Did you know that a herniated disc can occur anywhere in your spine? At our physical therapy clinic, we see disc herniations frequently among our patients with back, arm, and/or leg pain.
Have you ever felt the sensation that an electric shock is going from your lower back to your legs? Ever experience weakness in your muscles or numbness in your arms and legs? If you’ve answered yes to either of those questions, it could be that you have a herniated disc as well!
If you believe your pain and dysfunction are caused by a herniated disc, we encourage you to contact us today to schedule an appointment with a physical therapist. In the meantime, keep reading to learn more about recognizing herniated disc pain and how a physical therapist can treat it.
What is a herniated disc, anyway?
You might have heard a herniated disc be referred to as a “ruptured” or “bulged” disc. This issue happens when the disc nucleus gets moved out of the annulus and into the spinal canal – which has limited space as it is!
The spine consists of vertebrae that are cushioned by flat, round discs. These discs have an outer layer called the annulus, which surrounds a gel-like material called the nucleus. Discs are located in between each of the vertebrae in the spinal column.
On the outside, these discs are tough and fibrous, but on the inside, they are soft and gel-like. Their main job is to act like little shock absorbers for your spine.
A herniated disc occurs when the tough outer layer of the disc (called the annulus fibrosus) ruptures. This allows the inner gel substance (called the nucleus pulposus) to leak out. The ruptured disc tissue can trigger an inflammatory response and compress nearby structures, including joint receptors and spinal nerve roots.
Because of this movement, displacement often causes pain. A herniated disc can occur literally anywhere in the spine, from the lower part of your back to the cervical spine areas. If you’re feeling pain in your back, a physical therapist could be the one to figure out that it’s due to a herniated disc!
How can I know if I have a herniated disc pain?
As a person gets older, disc material slowly degenerates. Ligaments will start to grow weaker, and when this happens, even the smallest of movements (such as twisting or stretching) can result in a herniated disc.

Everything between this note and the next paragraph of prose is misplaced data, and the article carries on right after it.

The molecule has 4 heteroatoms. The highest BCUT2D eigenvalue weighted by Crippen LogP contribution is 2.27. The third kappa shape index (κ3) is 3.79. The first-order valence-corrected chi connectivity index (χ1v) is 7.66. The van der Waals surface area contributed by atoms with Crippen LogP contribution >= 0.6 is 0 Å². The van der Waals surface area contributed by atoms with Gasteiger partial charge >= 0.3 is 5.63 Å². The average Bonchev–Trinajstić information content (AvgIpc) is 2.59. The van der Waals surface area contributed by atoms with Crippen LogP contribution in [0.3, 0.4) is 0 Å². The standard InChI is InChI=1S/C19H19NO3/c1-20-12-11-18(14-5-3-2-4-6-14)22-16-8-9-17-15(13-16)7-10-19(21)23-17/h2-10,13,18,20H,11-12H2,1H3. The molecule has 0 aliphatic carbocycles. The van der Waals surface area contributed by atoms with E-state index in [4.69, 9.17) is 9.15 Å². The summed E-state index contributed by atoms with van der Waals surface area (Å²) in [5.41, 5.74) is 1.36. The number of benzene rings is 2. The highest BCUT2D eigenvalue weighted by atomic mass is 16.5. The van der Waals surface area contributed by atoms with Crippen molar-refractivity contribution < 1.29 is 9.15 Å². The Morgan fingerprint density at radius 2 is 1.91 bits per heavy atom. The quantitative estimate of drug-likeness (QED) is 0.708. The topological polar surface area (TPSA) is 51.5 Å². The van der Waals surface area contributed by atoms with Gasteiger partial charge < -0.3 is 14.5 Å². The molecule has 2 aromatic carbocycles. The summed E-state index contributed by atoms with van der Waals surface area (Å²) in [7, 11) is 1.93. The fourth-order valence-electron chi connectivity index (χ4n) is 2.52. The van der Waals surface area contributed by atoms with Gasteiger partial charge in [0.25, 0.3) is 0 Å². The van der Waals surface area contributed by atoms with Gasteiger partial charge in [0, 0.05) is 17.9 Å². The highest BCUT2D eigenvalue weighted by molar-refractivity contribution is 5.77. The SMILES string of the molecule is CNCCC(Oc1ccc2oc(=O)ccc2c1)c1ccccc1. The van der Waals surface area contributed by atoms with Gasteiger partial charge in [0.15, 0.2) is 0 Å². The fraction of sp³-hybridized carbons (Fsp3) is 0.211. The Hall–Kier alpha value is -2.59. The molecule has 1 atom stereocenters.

Herniated discs can happen for a number of reasons, including a strain or an injury of some sort. Some people are actually predisposed for herniated discs depending on genetics, and some people naturally experience herniated discs naturally as they age.
The signs of a herniated disc are different depending on the size of the disc and its location. If the disc is not pushing on a nerve, you might not feel any pain, but if it is on a nerve, there will be a pain, weakness, and a feeling of numbness in the part of the body where the nerve is being pressed on.
When there is pressure being applied to the sciatic nerve, a condition called sciatica occurs in the lower lumbar spine. Sciatica causes sensations of pain, burning, and numbness ranging from the buttocks, down the legs, and to the feet. Sharp pain may also be felt when walking, sitting, or standing.
You may feel pain in the neck and between your shoulder blades if a herniated disc occurs in the neck area. This pain will most likely be felt down your arms and into your fingers. Needless to say, a herniated disc in any part of your body can cause a world of pain and discomfort.
How can a physical therapist help with herniated disc pain?
If you’re dealing with a herniated disc, chances are you’re experiencing a variety of symptoms that are altering your daily routine. Commonly experienced symptoms that come along with herniated discs are:
- Neck or back pain, stiffness, and muscle spasms at the level of the injured disc
- Arm or leg pain, numbness, tingling, and weakness (if the herniated disc compresses on an adjacent nerve root that innervates the affected limb)
- Pain that worsens with forward flexion or prolonged sitting—forward flexion may also cause the pain to “peripheralized” or move further away from the spine
- Pain that improves or “centralizes” (moves toward the spine) with spinal extension, such as when lying down
If you’re suffering from a herniated disc or pressure on your sciatic nerve, your doctor may refer you to a physical therapist. Your therapist will do a thorough examination of you and create a specialized treatment plan that will directly address the pain associated with your condition.
Physical therapy might include massage, ice or heat therapy, pelvic traction and ultrasound, and of course, stretching exercises.
Contact our clinic for an appointment, and get back to living your life
Physical therapy entails a holistic approach with active and passive treatments. A physical therapist will not only provide pain relief for you, but they’ll also be able to teach you how to prevent this kind of injury in the future. They could play a huge role in helping you get back to living a healthy, normal, and active lifestyle.
Call One to One Physical Therapy today to schedule your first appointment and learn more about safe and effective ways to reduce and alleviate your back pain!
- Diagnosis and treatment of sciatica – NCBI – NIHwww.ncbi.nlm.nih.gov › pmc › articles › PMC1895638